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From there, the series followed the adventures of the group and their attempts to get home, attempts that were constantly thwarted through the inadvertent actions of the clueless Gilligan, a comical vicious circle that endeared it to the viewers. The show has a huge number of plot holes, each bigger than the one that scuttled the Minnow. The passengers all have tons of clothing, at least more than would be warranted for a three-hour tour. The Skipper and Gilligan, who probably should have more clothing aboard their own boat, wear the same thing week after week. The Professor can make literally anything from the resources on the island: a lie detector, a battery recharger, a bamboo sewing machine, a water pump, even a washing machine… but couldn’t fix a hole in the boat. But it all worked.

‘Gilligan’s Island’ Gets Animated in 1974

The castaways of 'Gilligan's Planet'

The castaways would resurface on Saturday morning TV with Filmation’s The New Adventures of Gilligan in 1974, bearing the unmistakable animation stylings of the studio. The first project post-Gilligan’s Island was, for all intents and purposes, the exact same show, except with the addition of an anthropomorphic monkey, Stubby (Lou Scheimer), and an “educational tag” where Skipper and Gilligan would talk about the moral lesson of the episode (Dr. Nathan Cohen of UCLA was on the production staff as an educational consultant). Most of the original cast, except for Tina Louise (who was trying to distance herself from the show) and Dawn Wells (unavailable due to commitments elsewhere), returned to provide the voices for their respective characters. Jane Webb was brought on to voice both Ginger and Mary Ann.

Interestingly, the final project post-Gilligan’s Island was also an animated series from Filmation: 1982’sGilligan’s Planet. The series, like The New Adventures of Gilligan before it, brought back the original cast including Dawn Wells, who voiced both Mary Ann and Ginger (Tina Louise, again, opted not to participate). The series is technically a spin-off of the first animated series, but like that series utilized the original series as source material. In the cartoon, the Professor — somehow — manages to build a fully operational spaceship to get the castaways off of the island. Unfortunately, they crash-land on an unknown planet, with the rocket severely damaged, leaving the castaways stranded in space and leading to encounters with alien creatures. Stubby the monkey was replaced by a reptilian-like alien named Bumper (Lou Scheimer), who came to be like a pet for the group.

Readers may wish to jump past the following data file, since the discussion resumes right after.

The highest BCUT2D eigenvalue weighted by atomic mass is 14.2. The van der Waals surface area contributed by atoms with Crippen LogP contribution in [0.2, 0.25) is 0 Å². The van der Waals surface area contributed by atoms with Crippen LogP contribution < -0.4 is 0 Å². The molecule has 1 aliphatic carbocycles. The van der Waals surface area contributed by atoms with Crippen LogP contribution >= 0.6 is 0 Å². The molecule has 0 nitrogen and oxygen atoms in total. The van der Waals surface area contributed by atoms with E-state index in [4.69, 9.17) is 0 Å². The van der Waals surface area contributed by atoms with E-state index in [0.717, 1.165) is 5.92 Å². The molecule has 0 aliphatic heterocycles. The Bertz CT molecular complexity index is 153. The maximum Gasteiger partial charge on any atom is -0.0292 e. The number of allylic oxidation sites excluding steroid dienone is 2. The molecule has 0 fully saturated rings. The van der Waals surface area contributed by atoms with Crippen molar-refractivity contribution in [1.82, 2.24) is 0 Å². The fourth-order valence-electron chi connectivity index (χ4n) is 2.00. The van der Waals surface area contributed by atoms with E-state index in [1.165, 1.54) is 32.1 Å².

‘Gilligan’s Island’ Also Returned for Multiple Made-for-TV Movie Sequels

In between the two animated series, Gilligan’s Island returned in not one, not two, but three made-for-TV movie sequels. 1978’s Rescue from Gilligan’s Island finds the castaways (with Judith Baldwin as the “new” Ginger) still on the island, fifteen years after being stranded on it. Soon, a metal disc lands on the island, and the Professor realizes he can make a new barometer out of the unique metal. With the barometer, the Professor discovers that a tsunami is imminent, and so to survive the oncoming storm, the castaways build a raft (yes, we all know they could have done the same thing over the course of the last fifteen years — just roll with it). The raft gets swept out to sea where, luckily, Gilligan’s ineptitude works out in their favor, with the fire he accidentally starts on the raft drawing the attention of the Coast Guard. After returning to society and some filler about foreign spies after the disc and insurance settlement for the Minnow, the gang reunites aboard the S.S. Minnow II… which gets caught in a storm and lands on the same island that had been their home for fifteen years.